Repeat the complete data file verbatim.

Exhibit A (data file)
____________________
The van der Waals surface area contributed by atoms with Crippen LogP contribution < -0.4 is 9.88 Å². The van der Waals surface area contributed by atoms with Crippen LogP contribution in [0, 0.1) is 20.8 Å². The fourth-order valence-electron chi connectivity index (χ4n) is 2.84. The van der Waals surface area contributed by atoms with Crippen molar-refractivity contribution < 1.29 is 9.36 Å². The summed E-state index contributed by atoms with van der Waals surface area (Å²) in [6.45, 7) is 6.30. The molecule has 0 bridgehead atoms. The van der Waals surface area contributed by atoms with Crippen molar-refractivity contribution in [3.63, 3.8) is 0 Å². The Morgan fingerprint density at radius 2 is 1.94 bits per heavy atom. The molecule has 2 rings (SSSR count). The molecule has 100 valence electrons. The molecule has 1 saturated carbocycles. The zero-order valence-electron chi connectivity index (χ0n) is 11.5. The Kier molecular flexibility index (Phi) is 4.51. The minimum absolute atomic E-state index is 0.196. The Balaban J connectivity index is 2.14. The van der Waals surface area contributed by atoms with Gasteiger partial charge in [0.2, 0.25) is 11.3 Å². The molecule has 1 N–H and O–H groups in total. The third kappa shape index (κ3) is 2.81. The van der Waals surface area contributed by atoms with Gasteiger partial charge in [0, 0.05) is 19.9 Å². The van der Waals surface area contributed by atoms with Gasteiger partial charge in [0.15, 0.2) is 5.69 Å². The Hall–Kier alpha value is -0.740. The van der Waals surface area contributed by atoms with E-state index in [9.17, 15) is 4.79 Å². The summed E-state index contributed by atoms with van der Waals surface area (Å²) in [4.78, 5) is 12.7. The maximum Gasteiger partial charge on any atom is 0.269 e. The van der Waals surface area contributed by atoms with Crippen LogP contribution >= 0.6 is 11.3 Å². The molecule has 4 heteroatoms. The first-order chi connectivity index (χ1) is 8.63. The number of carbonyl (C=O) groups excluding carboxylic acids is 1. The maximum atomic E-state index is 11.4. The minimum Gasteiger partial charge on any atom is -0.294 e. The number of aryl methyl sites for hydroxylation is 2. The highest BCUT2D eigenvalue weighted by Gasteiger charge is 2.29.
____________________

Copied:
The van der Waals surface area contributed by atoms with Crippen LogP contribution < -0.4 is 9.88 Å². The van der Waals surface area contributed by atoms with Crippen LogP contribution in [0, 0.1) is 20.8 Å². The fourth-order valence-electron chi connectivity index (χ4n) is 2.84. The van der Waals surface area contributed by atoms with Crippen molar-refractivity contribution < 1.29 is 9.36 Å². The summed E-state index contributed by atoms with van der Waals surface area (Å²) in [6.45, 7) is 6.30. The molecule has 0 bridgehead atoms. The van der Waals surface area contributed by atoms with Crippen molar-refractivity contribution in [3.63, 3.8) is 0 Å². The Morgan fingerprint density at radius 2 is 1.94 bits per heavy atom. The molecule has 2 rings (SSSR count). The molecule has 100 valence electrons. The molecule has 1 saturated carbocycles. The zero-order valence-electron chi connectivity index (χ0n) is 11.5. The Kier molecular flexibility index (Phi) is 4.51. The minimum absolute atomic E-state index is 0.196. The Balaban J connectivity index is 2.14. The van der Waals surface area contributed by atoms with Gasteiger partial charge in [0.2, 0.25) is 11.3 Å². The molecule has 1 N–H and O–H groups in total. The third kappa shape index (κ3) is 2.81. The van der Waals surface area contributed by atoms with Gasteiger partial charge in [0, 0.05) is 19.9 Å². The van der Waals surface area contributed by atoms with Gasteiger partial charge in [0.15, 0.2) is 5.69 Å². The Hall–Kier alpha value is -0.740. The van der Waals surface area contributed by atoms with E-state index in [9.17, 15) is 4.79 Å². The summed E-state index contributed by atoms with van der Waals surface area (Å²) in [4.78, 5) is 12.7. The maximum Gasteiger partial charge on any atom is 0.269 e. The van der Waals surface area contributed by atoms with Crippen LogP contribution >= 0.6 is 11.3 Å². The molecule has 4 heteroatoms. The first-order chi connectivity index (χ1) is 8.63. The number of carbonyl (C=O) groups excluding carboxylic acids is 1. The maximum atomic E-state index is 11.4. The minimum Gasteiger partial charge on any atom is -0.294 e. The number of aryl methyl sites for hydroxylation is 2. The highest BCUT2D eigenvalue weighted by Gasteiger charge is 2.29.